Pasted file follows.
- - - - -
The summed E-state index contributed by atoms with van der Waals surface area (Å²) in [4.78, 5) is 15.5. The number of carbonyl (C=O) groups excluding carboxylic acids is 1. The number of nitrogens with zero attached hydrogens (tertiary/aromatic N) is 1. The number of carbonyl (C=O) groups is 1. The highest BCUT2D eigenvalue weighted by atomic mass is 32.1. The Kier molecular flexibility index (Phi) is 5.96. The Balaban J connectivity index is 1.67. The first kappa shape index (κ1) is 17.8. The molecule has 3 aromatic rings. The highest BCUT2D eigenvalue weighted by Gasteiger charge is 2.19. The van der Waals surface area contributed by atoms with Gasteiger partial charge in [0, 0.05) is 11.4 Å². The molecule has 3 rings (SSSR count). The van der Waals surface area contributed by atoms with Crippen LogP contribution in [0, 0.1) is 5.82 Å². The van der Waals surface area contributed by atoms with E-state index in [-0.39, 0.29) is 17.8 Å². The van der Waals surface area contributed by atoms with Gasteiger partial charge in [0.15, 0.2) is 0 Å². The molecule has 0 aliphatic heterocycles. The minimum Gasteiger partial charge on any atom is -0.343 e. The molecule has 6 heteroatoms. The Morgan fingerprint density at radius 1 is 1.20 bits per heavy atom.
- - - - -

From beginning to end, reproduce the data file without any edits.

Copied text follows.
The summed E-state index contributed by atoms with van der Waals surface area (Å²) in [4.78, 5) is 15.5. The number of carbonyl (C=O) groups excluding carboxylic acids is 1. The number of nitrogens with zero attached hydrogens (tertiary/aromatic N) is 1. The number of carbonyl (C=O) groups is 1. The highest BCUT2D eigenvalue weighted by atomic mass is 32.1. The Kier molecular flexibility index (Phi) is 5.96. The Balaban J connectivity index is 1.67. The first kappa shape index (κ1) is 17.8. The molecule has 3 aromatic rings. The highest BCUT2D eigenvalue weighted by Gasteiger charge is 2.19. The van der Waals surface area contributed by atoms with Gasteiger partial charge in [0, 0.05) is 11.4 Å². The molecule has 3 rings (SSSR count). The van der Waals surface area contributed by atoms with Crippen LogP contribution in [0, 0.1) is 5.82 Å². The van der Waals surface area contributed by atoms with E-state index in [-0.39, 0.29) is 17.8 Å². The van der Waals surface area contributed by atoms with Gasteiger partial charge in [0.15, 0.2) is 0 Å². The molecule has 0 aliphatic heterocycles. The minimum Gasteiger partial charge on any atom is -0.343 e. The molecule has 6 heteroatoms. The Morgan fingerprint density at radius 1 is 1.20 bits per heavy atom.